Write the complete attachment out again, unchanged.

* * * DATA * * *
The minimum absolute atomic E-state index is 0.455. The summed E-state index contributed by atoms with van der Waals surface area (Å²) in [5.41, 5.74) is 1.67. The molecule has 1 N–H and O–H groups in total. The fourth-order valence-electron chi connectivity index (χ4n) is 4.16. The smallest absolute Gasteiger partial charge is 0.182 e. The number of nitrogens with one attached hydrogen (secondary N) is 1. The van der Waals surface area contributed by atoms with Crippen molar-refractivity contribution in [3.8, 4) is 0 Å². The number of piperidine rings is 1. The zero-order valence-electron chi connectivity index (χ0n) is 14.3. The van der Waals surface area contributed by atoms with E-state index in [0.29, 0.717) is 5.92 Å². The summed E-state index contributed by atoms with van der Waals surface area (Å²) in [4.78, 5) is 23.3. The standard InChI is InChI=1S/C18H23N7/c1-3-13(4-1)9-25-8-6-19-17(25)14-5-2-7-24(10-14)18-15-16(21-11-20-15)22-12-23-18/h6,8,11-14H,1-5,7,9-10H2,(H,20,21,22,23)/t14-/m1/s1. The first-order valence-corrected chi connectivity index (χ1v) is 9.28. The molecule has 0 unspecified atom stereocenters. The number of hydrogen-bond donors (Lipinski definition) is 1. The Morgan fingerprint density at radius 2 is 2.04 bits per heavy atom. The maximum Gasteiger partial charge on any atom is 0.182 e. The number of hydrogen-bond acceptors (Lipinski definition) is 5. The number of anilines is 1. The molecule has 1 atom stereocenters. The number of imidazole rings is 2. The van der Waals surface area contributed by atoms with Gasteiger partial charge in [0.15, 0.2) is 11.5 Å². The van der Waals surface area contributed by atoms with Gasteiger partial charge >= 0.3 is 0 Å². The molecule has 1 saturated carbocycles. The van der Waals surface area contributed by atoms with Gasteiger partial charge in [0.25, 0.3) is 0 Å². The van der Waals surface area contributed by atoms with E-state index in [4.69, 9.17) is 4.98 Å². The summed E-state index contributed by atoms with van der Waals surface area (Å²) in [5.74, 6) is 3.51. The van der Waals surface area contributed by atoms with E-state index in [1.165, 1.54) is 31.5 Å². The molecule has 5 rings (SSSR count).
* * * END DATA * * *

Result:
The minimum absolute atomic E-state index is 0.455. The summed E-state index contributed by atoms with van der Waals surface area (Å²) in [5.41, 5.74) is 1.67. The molecule has 1 N–H and O–H groups in total. The fourth-order valence-electron chi connectivity index (χ4n) is 4.16. The smallest absolute Gasteiger partial charge is 0.182 e. The number of nitrogens with one attached hydrogen (secondary N) is 1. The van der Waals surface area contributed by atoms with Crippen molar-refractivity contribution in [3.8, 4) is 0 Å². The number of piperidine rings is 1. The zero-order valence-electron chi connectivity index (χ0n) is 14.3. The van der Waals surface area contributed by atoms with E-state index in [0.29, 0.717) is 5.92 Å². The summed E-state index contributed by atoms with van der Waals surface area (Å²) in [4.78, 5) is 23.3. The standard InChI is InChI=1S/C18H23N7/c1-3-13(4-1)9-25-8-6-19-17(25)14-5-2-7-24(10-14)18-15-16(21-11-20-15)22-12-23-18/h6,8,11-14H,1-5,7,9-10H2,(H,20,21,22,23)/t14-/m1/s1. The first-order valence-corrected chi connectivity index (χ1v) is 9.28. The molecule has 0 unspecified atom stereocenters. The number of hydrogen-bond donors (Lipinski definition) is 1. The Morgan fingerprint density at radius 2 is 2.04 bits per heavy atom. The maximum Gasteiger partial charge on any atom is 0.182 e. The number of hydrogen-bond acceptors (Lipinski definition) is 5. The number of anilines is 1. The molecule has 1 atom stereocenters. The number of imidazole rings is 2. The van der Waals surface area contributed by atoms with Gasteiger partial charge in [0.15, 0.2) is 11.5 Å². The van der Waals surface area contributed by atoms with Gasteiger partial charge >= 0.3 is 0 Å². The molecule has 1 saturated carbocycles. The van der Waals surface area contributed by atoms with Gasteiger partial charge in [0.25, 0.3) is 0 Å². The van der Waals surface area contributed by atoms with E-state index in [4.69, 9.17) is 4.98 Å². The summed E-state index contributed by atoms with van der Waals surface area (Å²) in [5.74, 6) is 3.51. The van der Waals surface area contributed by atoms with E-state index in [1.165, 1.54) is 31.5 Å². The molecule has 5 rings (SSSR count).